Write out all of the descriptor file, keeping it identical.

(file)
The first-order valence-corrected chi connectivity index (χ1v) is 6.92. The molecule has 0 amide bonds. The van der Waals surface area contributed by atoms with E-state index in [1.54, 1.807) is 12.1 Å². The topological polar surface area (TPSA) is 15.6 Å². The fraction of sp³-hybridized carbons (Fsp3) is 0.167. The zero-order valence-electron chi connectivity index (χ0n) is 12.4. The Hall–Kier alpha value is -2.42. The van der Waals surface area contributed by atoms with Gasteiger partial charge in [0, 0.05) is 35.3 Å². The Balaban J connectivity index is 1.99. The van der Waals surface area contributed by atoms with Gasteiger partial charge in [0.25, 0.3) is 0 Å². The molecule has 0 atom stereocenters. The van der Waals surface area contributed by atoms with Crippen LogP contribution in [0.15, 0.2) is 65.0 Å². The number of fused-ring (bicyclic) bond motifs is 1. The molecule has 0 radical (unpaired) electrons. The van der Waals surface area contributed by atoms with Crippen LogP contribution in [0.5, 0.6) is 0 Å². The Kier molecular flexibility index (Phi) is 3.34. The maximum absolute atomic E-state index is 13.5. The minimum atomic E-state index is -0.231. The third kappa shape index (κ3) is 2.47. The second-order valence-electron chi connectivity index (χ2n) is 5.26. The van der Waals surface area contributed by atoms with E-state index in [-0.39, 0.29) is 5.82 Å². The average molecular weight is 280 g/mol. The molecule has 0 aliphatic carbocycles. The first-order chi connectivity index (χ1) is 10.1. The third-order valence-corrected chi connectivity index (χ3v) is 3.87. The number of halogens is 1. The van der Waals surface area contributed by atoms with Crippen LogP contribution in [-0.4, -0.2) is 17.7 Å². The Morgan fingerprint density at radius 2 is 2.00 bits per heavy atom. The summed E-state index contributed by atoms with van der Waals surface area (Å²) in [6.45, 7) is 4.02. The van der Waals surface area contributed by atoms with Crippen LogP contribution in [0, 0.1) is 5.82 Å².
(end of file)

The first-order valence-corrected chi connectivity index (χ1v) is 6.92. The molecule has 0 amide bonds. The van der Waals surface area contributed by atoms with E-state index in [1.54, 1.807) is 12.1 Å². The topological polar surface area (TPSA) is 15.6 Å². The fraction of sp³-hybridized carbons (Fsp3) is 0.167. The zero-order valence-electron chi connectivity index (χ0n) is 12.4. The Hall–Kier alpha value is -2.42. The van der Waals surface area contributed by atoms with Gasteiger partial charge in [0, 0.05) is 35.3 Å². The Balaban J connectivity index is 1.99. The van der Waals surface area contributed by atoms with Gasteiger partial charge in [0.25, 0.3) is 0 Å². The molecule has 0 atom stereocenters. The van der Waals surface area contributed by atoms with Crippen LogP contribution in [0.15, 0.2) is 65.0 Å². The number of fused-ring (bicyclic) bond motifs is 1. The molecule has 0 radical (unpaired) electrons. The van der Waals surface area contributed by atoms with Crippen LogP contribution in [0.5, 0.6) is 0 Å². The Kier molecular flexibility index (Phi) is 3.34. The maximum absolute atomic E-state index is 13.5. The minimum atomic E-state index is -0.231. The third kappa shape index (κ3) is 2.47. The second-order valence-electron chi connectivity index (χ2n) is 5.26. The van der Waals surface area contributed by atoms with E-state index in [-0.39, 0.29) is 5.82 Å². The average molecular weight is 280 g/mol. The molecule has 0 aliphatic carbocycles. The first-order chi connectivity index (χ1) is 10.1. The third-order valence-corrected chi connectivity index (χ3v) is 3.87. The number of halogens is 1. The van der Waals surface area contributed by atoms with Crippen LogP contribution in [-0.4, -0.2) is 17.7 Å². The Morgan fingerprint density at radius 2 is 2.00 bits per heavy atom. The summed E-state index contributed by atoms with van der Waals surface area (Å²) in [6.45, 7) is 4.02. The van der Waals surface area contributed by atoms with Crippen LogP contribution in [0, 0.1) is 5.82 Å².